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of the customers. The bank was therefore found to have contravened DPP3 in disclosing

the personal data for obtaining benefit.



In another complaint handled by the Commissioner, telemarketers collected personal

data from targeted customers over the telephone by “offering” them free medical

check-ups, and then passed such data to an insurance broker for use in direct

marketing. The so-called “administration fee” received by the telemarketers from the

insurance broker was not a cost recovery charge based on the number of promotional

calls made, but in effect the monetary reward for the provision of personal data. The

Commissioner considered that the true purpose of the offer of free medical check-ups

by the telemarketers was to entice target customers to provide their personal data for

sale in bulk to the insurance broker. The Commissioner found that neither the transfer of

the complainants’ personal data to the insurance broker by the telemarketers nor the

subsequent use of their personal data by the insurance broker for direct marketing fell

within the stated purpose of use when the data was collected, or the reasonable

expectation of the complainants. In the absence of the complainants’ prescribed

consent, both the telemarketers and insurance broker had contravened DPP3.



The impact of the misuse and sale of personal data for direct marketing purposes (as

shown in particular in the Octopus Card case) on privacy prompted the government to

tackle this issue of public concern by strengthening the regulatory framework of the

Ordinance. The new requirements on the use of personal data in direct marketing under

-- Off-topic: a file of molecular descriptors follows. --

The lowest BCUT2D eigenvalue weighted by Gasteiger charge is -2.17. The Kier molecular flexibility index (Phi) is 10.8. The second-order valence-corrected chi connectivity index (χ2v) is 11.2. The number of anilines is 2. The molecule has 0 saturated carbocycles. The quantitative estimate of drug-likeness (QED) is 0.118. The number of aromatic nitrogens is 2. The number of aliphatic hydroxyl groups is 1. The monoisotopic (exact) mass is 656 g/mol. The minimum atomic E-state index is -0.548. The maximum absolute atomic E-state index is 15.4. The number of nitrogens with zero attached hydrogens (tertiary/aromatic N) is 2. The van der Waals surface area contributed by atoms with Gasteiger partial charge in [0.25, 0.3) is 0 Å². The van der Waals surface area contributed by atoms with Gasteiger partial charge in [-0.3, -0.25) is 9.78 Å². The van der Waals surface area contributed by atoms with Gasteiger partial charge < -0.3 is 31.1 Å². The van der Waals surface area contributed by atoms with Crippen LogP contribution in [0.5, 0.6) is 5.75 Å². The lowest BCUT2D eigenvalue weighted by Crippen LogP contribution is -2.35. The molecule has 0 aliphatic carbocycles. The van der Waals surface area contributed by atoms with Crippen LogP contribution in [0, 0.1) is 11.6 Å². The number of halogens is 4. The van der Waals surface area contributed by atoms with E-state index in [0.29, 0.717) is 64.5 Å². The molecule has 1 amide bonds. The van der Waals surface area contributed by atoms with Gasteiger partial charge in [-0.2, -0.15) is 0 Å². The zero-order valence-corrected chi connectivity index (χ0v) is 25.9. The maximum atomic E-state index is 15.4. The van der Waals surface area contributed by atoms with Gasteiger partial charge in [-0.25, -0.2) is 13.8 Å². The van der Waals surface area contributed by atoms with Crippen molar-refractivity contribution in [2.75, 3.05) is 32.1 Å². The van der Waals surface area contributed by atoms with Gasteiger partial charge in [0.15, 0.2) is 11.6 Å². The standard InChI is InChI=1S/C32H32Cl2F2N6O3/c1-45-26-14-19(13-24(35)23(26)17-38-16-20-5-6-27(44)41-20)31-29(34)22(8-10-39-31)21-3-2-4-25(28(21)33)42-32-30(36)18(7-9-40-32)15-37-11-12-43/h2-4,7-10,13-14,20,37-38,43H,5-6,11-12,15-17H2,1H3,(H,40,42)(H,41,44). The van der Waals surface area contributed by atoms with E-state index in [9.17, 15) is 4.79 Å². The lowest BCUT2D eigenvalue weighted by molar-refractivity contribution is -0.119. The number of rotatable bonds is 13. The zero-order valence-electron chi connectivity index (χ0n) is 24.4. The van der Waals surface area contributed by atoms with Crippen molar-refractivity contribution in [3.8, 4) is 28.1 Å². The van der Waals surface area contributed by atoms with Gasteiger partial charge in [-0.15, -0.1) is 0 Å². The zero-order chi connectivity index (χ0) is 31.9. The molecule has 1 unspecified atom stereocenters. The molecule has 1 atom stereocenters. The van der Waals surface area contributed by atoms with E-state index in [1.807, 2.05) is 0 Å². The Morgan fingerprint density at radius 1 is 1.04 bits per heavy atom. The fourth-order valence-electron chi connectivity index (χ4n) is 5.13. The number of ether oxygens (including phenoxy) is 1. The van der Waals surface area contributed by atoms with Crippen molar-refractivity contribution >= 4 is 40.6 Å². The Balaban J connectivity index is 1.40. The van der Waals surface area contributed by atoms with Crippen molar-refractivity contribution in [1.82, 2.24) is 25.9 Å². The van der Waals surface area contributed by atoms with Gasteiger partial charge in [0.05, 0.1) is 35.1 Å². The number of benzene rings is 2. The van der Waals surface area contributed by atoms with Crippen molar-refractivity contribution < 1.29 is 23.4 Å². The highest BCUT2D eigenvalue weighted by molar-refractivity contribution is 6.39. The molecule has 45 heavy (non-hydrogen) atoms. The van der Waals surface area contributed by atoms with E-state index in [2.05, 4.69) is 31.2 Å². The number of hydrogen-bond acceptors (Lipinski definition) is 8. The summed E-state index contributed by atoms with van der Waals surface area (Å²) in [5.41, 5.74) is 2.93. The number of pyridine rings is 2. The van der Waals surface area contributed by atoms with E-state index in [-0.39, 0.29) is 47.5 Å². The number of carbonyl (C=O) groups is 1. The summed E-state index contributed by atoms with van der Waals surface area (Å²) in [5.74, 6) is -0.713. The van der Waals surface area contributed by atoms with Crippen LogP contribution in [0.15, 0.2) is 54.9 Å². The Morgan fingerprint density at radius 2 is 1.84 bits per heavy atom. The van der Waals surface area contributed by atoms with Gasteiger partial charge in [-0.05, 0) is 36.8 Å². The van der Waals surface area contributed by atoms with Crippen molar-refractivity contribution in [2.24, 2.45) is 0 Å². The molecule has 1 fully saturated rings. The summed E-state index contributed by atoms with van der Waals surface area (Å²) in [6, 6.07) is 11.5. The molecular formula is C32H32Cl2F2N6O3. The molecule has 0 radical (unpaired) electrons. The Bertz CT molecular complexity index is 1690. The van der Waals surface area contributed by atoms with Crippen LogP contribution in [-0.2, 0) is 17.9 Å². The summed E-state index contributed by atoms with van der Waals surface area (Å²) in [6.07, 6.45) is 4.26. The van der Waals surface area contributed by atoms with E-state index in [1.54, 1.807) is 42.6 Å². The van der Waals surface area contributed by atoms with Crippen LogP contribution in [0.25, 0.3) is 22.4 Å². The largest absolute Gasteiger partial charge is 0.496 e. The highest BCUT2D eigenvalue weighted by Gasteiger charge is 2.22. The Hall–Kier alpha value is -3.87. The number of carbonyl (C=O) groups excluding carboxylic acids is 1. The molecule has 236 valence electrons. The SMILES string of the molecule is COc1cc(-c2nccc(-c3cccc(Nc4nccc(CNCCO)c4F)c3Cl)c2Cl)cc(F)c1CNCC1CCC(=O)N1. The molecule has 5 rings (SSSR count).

Part 6A of the Ordinance, as amended, became effective on 1 April 2013. More details

about the new regulatory framework are provided in paragraphs 7.74 to 7.86 of this


Prescribed Consent


When the use of personal data does not fall within the original purpose of collection or

its directly related purpose, or where the data user is uncertain as to the proper use of

the personal data, the prescribed consent from the data subject will have to be

obtained to ensure compliance with DPP3(1), unless the exemption(s) set out in Part 8 of

the Ordinance applies.


The term “prescribed consent” is defined under section 2(3) of

the Ordinance:

(3) Where under this Ordinance an act may be done with the prescribed consent of a

person (and howsoever the person is described), such consent –

(a) means the express consent of the person given voluntarily;

(b) does not include any consent which has been withdrawn by notice in writing

served on the person to whom the consent has been given (but without prejudice


See also Investigation Report No. R11-1745 for similar views expressed by the Commissioner, available on the Website

( )

. In

2014, the Commissioner published the

Guidance on the Proper Handling of Customers’ Personal Data for the Banking


providing guidance on the requirements under the Ordinance, which can also be downloaded from the


( )



See Investigation Report No. R13-1138, available on the Website:


For discussion of the Part 8 exemptions, readers may refer to Chapter 12.